There are times in life when we must be our own best advocate. This can be difficult when depressed or manic; however, it is doable.
Countless times, I have thought to myself, “All persons with bipolar disorder should have some type of advocate.” Not only the sort of advocate you’d find in a lobbyist group or at support organizations like NAMI, but on a one-on-one basis. Therapists and psychiatrists are great and very helpful. But on a practical level, they may not have the time to step into the case management or advocacy role. A good case manager is worth their weight in gold. However, with high caseloads and such, they are often spread thin as well. And for whatever reason, they are often reserved for the most extreme cases. Persons labeled high or moderately functioning are often left out of the case management loop.
This is problematic, as, with bipolar disorder, there can be periods of normal euthymia and increased functioning, followed by a crash into depression or mania. Having advocates at all phases of the mood spectrum could go a long way as far as harm-reduction and damage control, as well as helping people find the resources they need when things are not going so well. Not to mention, they can help us navigate the mental health system and resources more seamlessly. They could be a great resource for family members and support persons as well.
Life, of course, is not perfect, and unfortunately, we have a mental health system that often fails to see the big picture or implement the sweeping changes that are necessary for optimal functioning of persons with mental illnesses.
So what are we to do? We can throw our hands up in the air and wish for change, but that won’t get us very far. I propose that mental health clinics and such should be required to increase the availability of case managers and/or hire more peer support specialists. And I think that many of us who have been stable for a long period of time should consider the possibility of mentoring others, both those newly diagnosed and those having difficulty functioning at the moment.
Why is this issue on my mind?
As a 48-year-old woman who has been on the bipolar disorder journey since her early teens, I have had to be my own best advocate on many occasions. Especially in my single years, prior to marriage. Having always been a person who had difficulty with assertiveness, this was not always an easy task. When one’s thoughts are racing due to mania, or when one’s thoughts are slowed due to depression or medication side effects, effectively asking for help becomes difficult. Not to mention, when one’s cognitive functioning is less than ideal, it can be extremely difficult to locate resources, offices, providers, etc. It can feel impossible to even follow simple directions. Family can help, but this assumes that the family is nearby and/or available.
There are a few things that I have found that are helpful when you are in these types of situations:
Write everything down
Ask other people to write things down for you if you can’t handle it yourself. Carry a notebook/journal with you everywhere or write in the memo section of your phone. This is extremely helpful.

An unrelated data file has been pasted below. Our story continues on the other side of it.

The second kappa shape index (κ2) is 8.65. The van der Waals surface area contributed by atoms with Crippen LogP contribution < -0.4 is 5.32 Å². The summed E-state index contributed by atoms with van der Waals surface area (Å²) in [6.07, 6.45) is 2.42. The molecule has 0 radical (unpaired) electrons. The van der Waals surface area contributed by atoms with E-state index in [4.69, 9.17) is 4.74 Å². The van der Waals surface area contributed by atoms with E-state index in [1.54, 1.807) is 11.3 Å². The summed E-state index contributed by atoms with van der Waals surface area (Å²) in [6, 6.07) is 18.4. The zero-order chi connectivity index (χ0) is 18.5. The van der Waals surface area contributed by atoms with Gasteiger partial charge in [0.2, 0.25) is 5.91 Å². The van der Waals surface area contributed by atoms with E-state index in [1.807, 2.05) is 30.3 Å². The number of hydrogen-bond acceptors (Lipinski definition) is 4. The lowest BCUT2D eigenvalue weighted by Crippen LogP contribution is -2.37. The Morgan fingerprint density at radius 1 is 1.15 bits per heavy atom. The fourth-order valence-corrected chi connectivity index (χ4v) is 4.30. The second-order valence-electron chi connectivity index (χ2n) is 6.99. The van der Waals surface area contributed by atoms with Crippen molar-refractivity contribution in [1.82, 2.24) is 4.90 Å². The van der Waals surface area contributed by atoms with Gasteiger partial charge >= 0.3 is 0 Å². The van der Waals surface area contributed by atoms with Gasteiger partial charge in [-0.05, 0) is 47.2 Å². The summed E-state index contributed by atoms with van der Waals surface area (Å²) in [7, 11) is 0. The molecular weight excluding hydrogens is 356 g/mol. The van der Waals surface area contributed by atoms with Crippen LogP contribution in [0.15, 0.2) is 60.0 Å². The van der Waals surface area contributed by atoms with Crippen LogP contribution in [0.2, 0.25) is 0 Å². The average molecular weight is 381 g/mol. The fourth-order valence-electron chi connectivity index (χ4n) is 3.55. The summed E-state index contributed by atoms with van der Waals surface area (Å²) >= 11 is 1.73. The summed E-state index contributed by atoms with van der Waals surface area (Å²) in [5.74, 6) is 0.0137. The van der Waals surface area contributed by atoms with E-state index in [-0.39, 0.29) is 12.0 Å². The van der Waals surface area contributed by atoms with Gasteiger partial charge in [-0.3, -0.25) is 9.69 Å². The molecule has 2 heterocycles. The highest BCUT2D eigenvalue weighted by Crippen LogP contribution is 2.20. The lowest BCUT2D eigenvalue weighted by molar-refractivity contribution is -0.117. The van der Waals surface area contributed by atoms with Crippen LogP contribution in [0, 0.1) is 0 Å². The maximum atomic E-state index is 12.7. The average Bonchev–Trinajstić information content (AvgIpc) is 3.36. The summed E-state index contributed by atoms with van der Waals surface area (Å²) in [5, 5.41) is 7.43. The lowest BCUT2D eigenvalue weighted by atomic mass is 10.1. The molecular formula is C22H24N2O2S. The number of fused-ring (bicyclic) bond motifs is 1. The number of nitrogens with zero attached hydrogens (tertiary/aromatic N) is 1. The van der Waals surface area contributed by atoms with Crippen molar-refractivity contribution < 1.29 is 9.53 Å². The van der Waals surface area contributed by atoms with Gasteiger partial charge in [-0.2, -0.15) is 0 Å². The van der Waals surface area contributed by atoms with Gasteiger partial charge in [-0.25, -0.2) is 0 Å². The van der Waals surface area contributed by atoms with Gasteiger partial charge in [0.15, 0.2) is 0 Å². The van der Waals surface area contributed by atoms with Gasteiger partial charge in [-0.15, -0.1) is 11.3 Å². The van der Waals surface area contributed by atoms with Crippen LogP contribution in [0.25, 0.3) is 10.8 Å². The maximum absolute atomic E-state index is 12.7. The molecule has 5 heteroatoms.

Find a trusted confidante
Let them know what you are going through. They may know some resources and/or may help you. Even little bits of practical help can go a long way. Your spiritual community/church/house of worship can be a good resource for this as well.
Contact human resources
Your workplace human resources department should be able to walk you through the process of requesting what are known as reasonable accommodations. Under the Americans with Disabilities Act, people with documented medical conditions—including mental health conditions—must be granted “reasonable” accommodations to help them maintain employment. This could mean anything from being able to work at home to changing workplace policies.
Call all your healthcare providers
Reach out to your healthcare team, including your therapist, psychiatrist and primary care physician. Let them know what is going on and that you need help. If at first, you don’t succeed, try and try again.
If you have a gut feeling that something is wrong and you
need help, don’t ignore it. Keep plugging until you find someone to help you.
Finally, know that this is temporary and that it will get better! In the meantime, for those of us who are currently doing well, may we always take the time to look out for our comrades who are struggling. It is the least that we can do.
Carol Borrelli is an RN, makeup artist, writer, musician, and published poet, who has bipolar disorder. She was diagnosed with the condition at the age of fifteen, and has 32 years of wisdom to share regarding coping and thriving with the condition. She has twenty-five years experience working in the psychiatric field. Carol is the author of the Sweet Minerals cosmetic company Beauty Blog, as well as Girlfriend’s Guide to Good Mental Health, a blog dedicated to mental health, beauty, and poetry. Her work has been featured in the Gift of Second, a website dedicated to suicide loss survivors, and The Mighty. Carol is herself a survivor of suicide loss, having lost her brother. She is a Field Advocate for the American Foundation for Suicide Prevention. Everything she does for mental health promotion and suicide prevention is dedicated to and inspired by the memory of her brother, Jefferson Joseph Blanton-Harris.
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